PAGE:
Appeal from Special Term, Kings County.
Action by Bird S. Coler against the Brooklyn Daily Eagle. From an order denying its motion for a special jury, defendant appeals. Reversed, and motion granted.
William N. Dykman, for appellant.
Martin Conboy, for respondent.
Argued before HIRSCHBERG, P. J., and JENKS, RICH, and MILLER, JJ.
The action is for the publication by the defendant of an article charging the plaintiff, the borough president of the borough of Brooklyn, with being interested in street paving contracts in violation of section 1533 of the charter. The complaint demands damages in the sum of $100,000.
[117 N.Y.S. 274] The respondent raised on oral argument for the first time the point that chapter 564, p. 1348, of the Laws of 1902, is unconstitutional for offending article 3, § 18, of the state Constitution, which provides that:
" The Legislature shall not pass a private or local bill in any of the following cases: *** Selecting, drawing, summoning or impaneling grand or petit jurors."
It must be conceded that said statute is a local act, and that it does provide for selecting and drawing petit jurors. The jury law, applicable to Kings county, is a special act. Chapter 322, p. 517, of the Laws of 1858; chapter 10, tit. 4, art. 2, § § 1126-1162, of the Code of Civil Procedure. The statute in question does not purport to be an amendment of that statute, and it is unnecessary now to inquire whether it may be sustained as being in effect an amendment of an existing act (see People v. Petrea, 92 N.Y. 128), for the reason that there is a general act, containing similar provisions respecting the drawing of special juries, which is applicable to Kings county, if the particular provision of the statute in question relating to that subject be deemed to be invalid. In so far as the act of 1902 provides for the appointment of a commissioner of jurors for Kings county, it does not offend the constitutional provision in question. People v. Petrea, supra.The general act above referred to is chapter 602, p. 1462, of the Laws of 1901, as amended by chapter 458, p. 1147, of the Laws of 1904. Said chapter 602, p. 1462, of the Laws of 1901 violated section 2 of article 10 of the Constitution, in that it provided for the appointment of a county officer by state officers ( Matter of Brenner, 170 N.Y. 185, 63 N.E. 133), and it was to meet that decision that the statute was amended by said chapter 458, p. 1147, of the Laws of 1904. That statute is applicable to counties having a population of 1,000,000 or more according to the last federal census, and hence does not offend the constitutional provision in question for being a local law. People v. Dunn, 157 N.Y. 528, 52 N.E. 572,43 L.R.A. 247.It follows, therefore, that there is a valid statute, applicable to the county of Kings, which provides for the drawing of special jurors for the trial of an issue of fact raised in any civil or criminal action.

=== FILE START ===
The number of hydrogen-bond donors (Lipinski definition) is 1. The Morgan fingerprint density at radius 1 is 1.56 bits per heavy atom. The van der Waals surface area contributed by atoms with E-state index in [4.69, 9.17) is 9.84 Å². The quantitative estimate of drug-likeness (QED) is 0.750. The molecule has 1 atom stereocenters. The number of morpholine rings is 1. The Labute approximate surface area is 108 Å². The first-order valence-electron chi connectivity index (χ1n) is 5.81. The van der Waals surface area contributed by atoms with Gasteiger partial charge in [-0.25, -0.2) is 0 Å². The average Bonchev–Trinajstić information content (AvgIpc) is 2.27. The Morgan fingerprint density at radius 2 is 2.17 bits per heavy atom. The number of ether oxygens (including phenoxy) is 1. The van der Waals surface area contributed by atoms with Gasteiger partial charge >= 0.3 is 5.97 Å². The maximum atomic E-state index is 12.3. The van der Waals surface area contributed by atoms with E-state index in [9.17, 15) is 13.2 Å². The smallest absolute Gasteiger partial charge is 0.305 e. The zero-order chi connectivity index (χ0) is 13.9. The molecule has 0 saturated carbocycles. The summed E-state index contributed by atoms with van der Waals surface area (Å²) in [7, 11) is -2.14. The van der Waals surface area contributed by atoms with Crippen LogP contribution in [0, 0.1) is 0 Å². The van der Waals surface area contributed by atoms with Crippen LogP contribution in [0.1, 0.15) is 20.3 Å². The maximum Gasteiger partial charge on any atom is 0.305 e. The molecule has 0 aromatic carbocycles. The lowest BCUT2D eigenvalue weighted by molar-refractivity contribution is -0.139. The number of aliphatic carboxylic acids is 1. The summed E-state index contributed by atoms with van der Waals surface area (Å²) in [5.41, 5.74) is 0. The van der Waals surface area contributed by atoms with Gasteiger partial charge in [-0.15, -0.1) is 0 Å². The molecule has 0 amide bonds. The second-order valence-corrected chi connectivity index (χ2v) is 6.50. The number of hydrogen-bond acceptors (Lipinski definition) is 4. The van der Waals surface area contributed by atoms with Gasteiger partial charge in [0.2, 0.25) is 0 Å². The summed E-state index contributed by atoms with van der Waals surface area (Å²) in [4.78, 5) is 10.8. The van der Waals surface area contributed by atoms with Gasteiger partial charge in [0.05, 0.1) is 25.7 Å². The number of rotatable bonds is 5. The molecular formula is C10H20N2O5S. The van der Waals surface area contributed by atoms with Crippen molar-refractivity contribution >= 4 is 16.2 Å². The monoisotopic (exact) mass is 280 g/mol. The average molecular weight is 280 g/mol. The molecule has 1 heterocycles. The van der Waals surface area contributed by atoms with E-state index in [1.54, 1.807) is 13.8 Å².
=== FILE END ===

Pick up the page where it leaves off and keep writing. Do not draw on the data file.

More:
So far as pertinent to the question involved on this appeal, the statute provides:
" Where, upon such application, it appears to the court that by reason of the importance or intricacy of the case, a special jury is required, or that the subject-matter of the indictment or the issue to be tried has been so widely commented upon that the court is satisfied that an ordinary jury cannot without delay and difficulty be obtained to try such issue, or that for any other reason the due, efficient and impartial administration of justice in the particular case would be advanced by the trial of such an issue by a special jury, the court to which the motion is made may make an order directing that such trial be had by a special jury, and such trial shall be had accordingly."
It will be observed that the statute specifies in the disjunctive different reasons for granting the application. Eliminating all but the one deemed to be particularly applicable to this case, the statute would read as follows:
" Where upon such application, it appears to the court that by reason of the importance of the case, a special jury is required, the court to which the motion [117 N.Y.S. 275] is made may make an order, directing that such trial be had by a special jury, and such trial shall be had accordingly."
The learned justice before whom the motion was made was of the opinion that the case was important, but denied the motion upon grounds not necessary to comment upon, further than to say that they ...